Farrell quick hits: Lester to start opener

March, 27, 2013
3/27/13
12:03
PM ET
FORT MYERS, Fla. -- It had been assumed, and now it’s official: Jon Lester will be the Opening Day starter when the Red Sox face the Yankees at Yankee Stadium on Monday.

“The way he was lined up, he was probably targeted all along,” manager John Farrell said Wednesday, “but at the same time, we didn’t want that to be a focal point. His work that was needed and the adjustments he has continued to reinforce and repeat on the mound were the priorities, and we felt like it was important to focus on the needs of spring training for every pitcher, including Jon.”

Farrell said Lester has reverted back to the delivery that made him a dominant pitcher for four years before his ERA blew up to 4.82 last season, when he gave up 216 hits in 205 1/3 innings and had his lowest strikeout total since 2008.

This spring, Lester is tied with Seattle’s Brandon Maurer for the lowest ERA (0.90), has given up just six hits in 20 innings, and has a MLB-leading WHIP of 0.50.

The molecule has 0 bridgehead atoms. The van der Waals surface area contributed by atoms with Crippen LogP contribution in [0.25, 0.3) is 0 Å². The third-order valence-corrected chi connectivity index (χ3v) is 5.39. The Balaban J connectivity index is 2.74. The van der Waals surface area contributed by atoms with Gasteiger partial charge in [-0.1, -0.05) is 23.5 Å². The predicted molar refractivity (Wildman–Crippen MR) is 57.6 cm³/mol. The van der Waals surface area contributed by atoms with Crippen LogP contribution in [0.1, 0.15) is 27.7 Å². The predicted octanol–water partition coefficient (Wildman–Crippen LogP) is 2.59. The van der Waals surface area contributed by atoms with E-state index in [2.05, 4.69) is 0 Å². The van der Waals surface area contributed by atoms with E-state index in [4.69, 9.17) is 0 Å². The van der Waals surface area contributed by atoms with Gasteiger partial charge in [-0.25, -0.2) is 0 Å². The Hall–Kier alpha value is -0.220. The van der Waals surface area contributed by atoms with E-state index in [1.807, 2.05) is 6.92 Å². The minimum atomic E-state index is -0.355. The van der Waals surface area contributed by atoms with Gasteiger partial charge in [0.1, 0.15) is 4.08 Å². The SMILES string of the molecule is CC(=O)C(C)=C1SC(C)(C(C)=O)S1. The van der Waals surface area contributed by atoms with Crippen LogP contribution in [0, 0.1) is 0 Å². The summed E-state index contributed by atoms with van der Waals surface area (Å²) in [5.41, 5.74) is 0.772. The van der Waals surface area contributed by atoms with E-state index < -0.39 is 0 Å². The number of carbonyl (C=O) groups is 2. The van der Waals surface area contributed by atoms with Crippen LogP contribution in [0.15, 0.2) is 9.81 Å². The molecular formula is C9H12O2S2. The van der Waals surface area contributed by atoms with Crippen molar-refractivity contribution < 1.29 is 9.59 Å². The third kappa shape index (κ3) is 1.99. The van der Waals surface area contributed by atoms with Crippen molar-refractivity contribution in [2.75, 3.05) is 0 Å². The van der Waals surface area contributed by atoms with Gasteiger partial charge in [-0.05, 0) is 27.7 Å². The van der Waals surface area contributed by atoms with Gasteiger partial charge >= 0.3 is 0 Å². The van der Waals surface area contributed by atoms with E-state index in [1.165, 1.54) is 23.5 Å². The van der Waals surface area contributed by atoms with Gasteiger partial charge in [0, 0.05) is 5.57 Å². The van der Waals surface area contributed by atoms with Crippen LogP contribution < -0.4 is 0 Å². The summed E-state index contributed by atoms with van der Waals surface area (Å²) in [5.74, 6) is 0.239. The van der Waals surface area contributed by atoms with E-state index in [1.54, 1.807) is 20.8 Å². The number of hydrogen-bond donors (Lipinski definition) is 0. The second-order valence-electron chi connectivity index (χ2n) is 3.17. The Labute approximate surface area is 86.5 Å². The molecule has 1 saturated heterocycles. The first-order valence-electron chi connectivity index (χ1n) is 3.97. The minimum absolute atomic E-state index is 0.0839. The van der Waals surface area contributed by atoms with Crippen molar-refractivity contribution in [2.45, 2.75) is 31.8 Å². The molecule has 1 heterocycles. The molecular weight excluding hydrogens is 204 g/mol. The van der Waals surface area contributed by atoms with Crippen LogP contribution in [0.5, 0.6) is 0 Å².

“He’s executed pitches with a consistency we’ve seen before, which made him one of the top left-handers in the game,” Farrell said. “He’s had a very strong spring training.”

In the past, it was regarded as “Josh Beckett’s rotation” -- a nod to his experience and accomplishments. With Beckett now in Los Angeles, is this now “Lester’s rotation”?

Not necessarily, Farrell said.

“A lot is made of an Opening Day assignment,” he said. “For everybody on a major-league roster, that’s a special day in and of itself. Once we get past that, it’s maybe a cliché, but the guy who walks to the mound is our No. 1 starter. We don’t want to lose the importance of the five guys in the rotation, and yet Jon has been in the discussion of a very select group of pitchers in the major leagues, and he’s pitching like that again.